Review: "The Lords of Salem"

I'm in the minority and actually like musician-turned-director Rob Zombie's 2003 debut film, House of 1000 Corpses. Conversely, I am among the majority in really liking it's brilliant 2005 sequel, The Devil's Rejects. And his fake trailer for Grindhouse (Werewolf Women of the SS*) is hilarious. I was dubious when I heard he was remaking John Carpenter's career-maker, Halloween but was pleasantly surprised that he actually did it some justice. Then came the remake's sequel, which proved disastrous. Still, I had hope for Zombie's latest film, The Lords of Salem. The trailer looked like another trippy, creepy 70's-referencing movie, much like his first two films but influenced this time by Hammer Studios. It won me over with it's weird and wild imagery:



The film's conceit is among the oldest of the genre's old chestnuts: "The Witch's Curse." What a great starting point. Screw history! Let's burn us some real witches in Salem. Naturally, the head witch curses the female descendants of the original colony and makes the descendant of the clergyman who condemned her bear the Devil's child. Trust me, this is not a spoiler and I'll tell you why. Despite hoping for an original and actually scary take on the trope, Zombie takes ideas from dozens of other (and much better) films about witches, the devil and the anti-Christ; throws them all up on the screen and hopes they stick. 1/3 of the way through the film's 101 increasingly absurd minutes, it starts to become apparent that they don't. Another 15 minutes in and the movie stops making any damned sense at all and it becomes an exercise in directorial indulgence for predictable, uninspired shocks; bizarre imagery and as many references to other works as he could fit in. 

There are some highly uneven performances from the cast of genre veterans, which includes Dee Wallace; Meg Foster; Bruce Davison; Patricia Quinn; Ken Foree and Maria Conchita Alonso with cameos from Michael Berryman and Sid Haig. An unrecognizable Foster comes off the worst as the curse-spewing witch, Margaret Morgan, out-hamming Al Pacino in Scarface and William Shatner in almost anything. Wallace, Quinn and character actress Judy Geeson seem to be at least having fun as crazy, elderly satanists while Davison and Alonso make an unlikely pairing work. Zombie's wife, (Sheri Moon Zombie) continues to be his muse and leading lady, though at almost 40, Moon Zombie's child-like performance is ridiculous (though only slightly less ridiculous than her awful dreadlocks and her eclectic, pop-art perfect apartment down the hall from Old Scratch). As for those amazing visuals in the trailer? Yes, they're in the movie. But so are dozens more that serve no purpose other than to perplex or disgust or cause some sort of reaction without any rhyme or reason. Note to Rob Zombie: No one wants to look at flabby, old naked ladies (not even flabby, old straight men); your wife still can't act and no matter how much you draw on imagery from Bosch; Fever Ray; Roman Polanski Ken Russell and David Cronenberg, The Devil should never look like a frog in a chicken suit as played by Chuy Bravo. My friend Michael and I (as well as the rest of the small crowd at the 8:10 show) laughed out loud at one too many things that were obviously not supposed to be funny, while often asking ourselves aloud: "What the...?"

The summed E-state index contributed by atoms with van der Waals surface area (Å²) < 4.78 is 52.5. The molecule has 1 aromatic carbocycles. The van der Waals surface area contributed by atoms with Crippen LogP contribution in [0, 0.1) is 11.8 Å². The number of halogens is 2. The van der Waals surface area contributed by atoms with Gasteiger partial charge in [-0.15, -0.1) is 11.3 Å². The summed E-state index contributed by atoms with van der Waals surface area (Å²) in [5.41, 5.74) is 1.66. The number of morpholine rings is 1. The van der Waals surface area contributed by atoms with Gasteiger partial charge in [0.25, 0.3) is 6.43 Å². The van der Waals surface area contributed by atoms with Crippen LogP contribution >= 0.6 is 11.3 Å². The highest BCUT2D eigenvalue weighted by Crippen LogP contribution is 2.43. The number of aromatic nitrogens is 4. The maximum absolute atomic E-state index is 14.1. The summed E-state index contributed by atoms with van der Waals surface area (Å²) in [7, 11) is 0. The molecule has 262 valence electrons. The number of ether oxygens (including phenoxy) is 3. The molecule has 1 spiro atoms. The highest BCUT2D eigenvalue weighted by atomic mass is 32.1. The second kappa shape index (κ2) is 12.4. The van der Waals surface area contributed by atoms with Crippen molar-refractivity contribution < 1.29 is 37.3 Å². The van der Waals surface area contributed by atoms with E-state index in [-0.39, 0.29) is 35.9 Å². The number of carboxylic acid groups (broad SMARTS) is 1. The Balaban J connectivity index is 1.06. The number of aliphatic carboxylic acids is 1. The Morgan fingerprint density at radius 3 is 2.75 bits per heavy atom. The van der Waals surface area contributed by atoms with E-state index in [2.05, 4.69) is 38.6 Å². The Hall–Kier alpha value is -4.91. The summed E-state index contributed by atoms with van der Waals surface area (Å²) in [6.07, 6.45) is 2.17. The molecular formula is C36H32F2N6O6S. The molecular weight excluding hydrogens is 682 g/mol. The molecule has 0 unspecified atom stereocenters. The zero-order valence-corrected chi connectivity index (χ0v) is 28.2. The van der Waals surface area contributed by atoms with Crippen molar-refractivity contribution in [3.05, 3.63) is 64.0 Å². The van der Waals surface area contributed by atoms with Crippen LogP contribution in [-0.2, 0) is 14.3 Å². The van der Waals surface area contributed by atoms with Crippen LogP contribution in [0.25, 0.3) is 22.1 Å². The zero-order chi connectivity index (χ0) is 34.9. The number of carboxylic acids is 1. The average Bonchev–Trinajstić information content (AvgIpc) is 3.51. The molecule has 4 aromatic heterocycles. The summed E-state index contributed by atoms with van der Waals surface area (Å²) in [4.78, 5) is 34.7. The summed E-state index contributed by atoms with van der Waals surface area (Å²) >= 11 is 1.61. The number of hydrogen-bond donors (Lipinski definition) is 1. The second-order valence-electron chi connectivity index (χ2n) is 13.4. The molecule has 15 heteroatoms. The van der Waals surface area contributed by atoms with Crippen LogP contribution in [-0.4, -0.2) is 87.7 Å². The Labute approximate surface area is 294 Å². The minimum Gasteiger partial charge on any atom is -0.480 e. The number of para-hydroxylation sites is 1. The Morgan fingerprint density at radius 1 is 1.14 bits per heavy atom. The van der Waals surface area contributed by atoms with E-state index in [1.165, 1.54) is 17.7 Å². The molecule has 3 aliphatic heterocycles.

I suppose it's good to know that Zombie knows his genre's history, but knowing the stories hardly makes him a story-teller. In the end, The Lords of Salem tries too hard to be too many things at the same time, hitting the audience over the head with heavy-handed imagery and totally uninspired references to far better works. While some critics are calling it 'daring' and 'ambitious,' I think The Lords of Salem is self-indulgent twaddle from someone who should know better. Bizarre for the sake of being bizarre is never interesting. Honestly, who actually decided to release this crap? I hope he or she gets fired for it. 0 Stars Out of Four.

Have a marathon at home, instead. Rent Rosemary's Baby; The Sentinel; The Devils; Lair of the White Worm; Naked Lunch; Altered States and The Fly and have an actual good time watching movies with the same themes and visuals, made by actually talented directors. What the hell happened to the guy who made *this?:



I'll never get the time back that I wasted on this POS, but Rob Zombie owes me $11.00, damnit! The Lords of Salem is rated 'R' for violence, nudity, male masturbation, gore and language. It should be rated 'P' for Pee-yew!

More, anon.
Prospero
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